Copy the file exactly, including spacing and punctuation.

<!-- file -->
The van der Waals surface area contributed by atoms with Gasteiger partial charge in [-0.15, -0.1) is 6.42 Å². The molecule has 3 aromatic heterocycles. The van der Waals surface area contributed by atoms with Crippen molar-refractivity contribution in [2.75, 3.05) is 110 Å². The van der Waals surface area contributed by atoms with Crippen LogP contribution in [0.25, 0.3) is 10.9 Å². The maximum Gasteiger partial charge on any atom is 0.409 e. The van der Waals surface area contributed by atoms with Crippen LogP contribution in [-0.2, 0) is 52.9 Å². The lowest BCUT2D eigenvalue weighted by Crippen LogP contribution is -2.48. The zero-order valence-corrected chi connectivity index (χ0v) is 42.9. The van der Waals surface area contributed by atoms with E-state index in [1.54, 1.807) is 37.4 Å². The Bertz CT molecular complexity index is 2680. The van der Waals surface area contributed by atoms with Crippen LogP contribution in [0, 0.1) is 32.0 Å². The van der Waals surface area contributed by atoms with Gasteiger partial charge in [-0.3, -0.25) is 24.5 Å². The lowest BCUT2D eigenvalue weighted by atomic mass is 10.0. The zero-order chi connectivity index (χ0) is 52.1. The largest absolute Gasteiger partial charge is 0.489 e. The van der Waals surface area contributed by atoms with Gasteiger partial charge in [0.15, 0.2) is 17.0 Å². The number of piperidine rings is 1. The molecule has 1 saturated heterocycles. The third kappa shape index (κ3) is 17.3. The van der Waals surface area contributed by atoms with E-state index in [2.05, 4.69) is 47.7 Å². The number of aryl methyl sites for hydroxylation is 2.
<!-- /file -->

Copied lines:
The van der Waals surface area contributed by atoms with Gasteiger partial charge in [-0.15, -0.1) is 6.42 Å². The molecule has 3 aromatic heterocycles. The van der Waals surface area contributed by atoms with Crippen molar-refractivity contribution in [2.75, 3.05) is 110 Å². The van der Waals surface area contributed by atoms with Crippen LogP contribution in [0.25, 0.3) is 10.9 Å². The maximum Gasteiger partial charge on any atom is 0.409 e. The van der Waals surface area contributed by atoms with Crippen LogP contribution in [-0.2, 0) is 52.9 Å². The lowest BCUT2D eigenvalue weighted by Crippen LogP contribution is -2.48. The zero-order valence-corrected chi connectivity index (χ0v) is 42.9. The van der Waals surface area contributed by atoms with E-state index in [1.54, 1.807) is 37.4 Å². The Bertz CT molecular complexity index is 2680. The van der Waals surface area contributed by atoms with Crippen LogP contribution in [0, 0.1) is 32.0 Å². The van der Waals surface area contributed by atoms with Gasteiger partial charge in [-0.3, -0.25) is 24.5 Å². The lowest BCUT2D eigenvalue weighted by atomic mass is 10.0. The zero-order chi connectivity index (χ0) is 52.1. The largest absolute Gasteiger partial charge is 0.489 e. The van der Waals surface area contributed by atoms with Gasteiger partial charge in [0.15, 0.2) is 17.0 Å². The number of piperidine rings is 1. The molecule has 1 saturated heterocycles. The third kappa shape index (κ3) is 17.3. The van der Waals surface area contributed by atoms with E-state index in [2.05, 4.69) is 47.7 Å². The number of aryl methyl sites for hydroxylation is 2.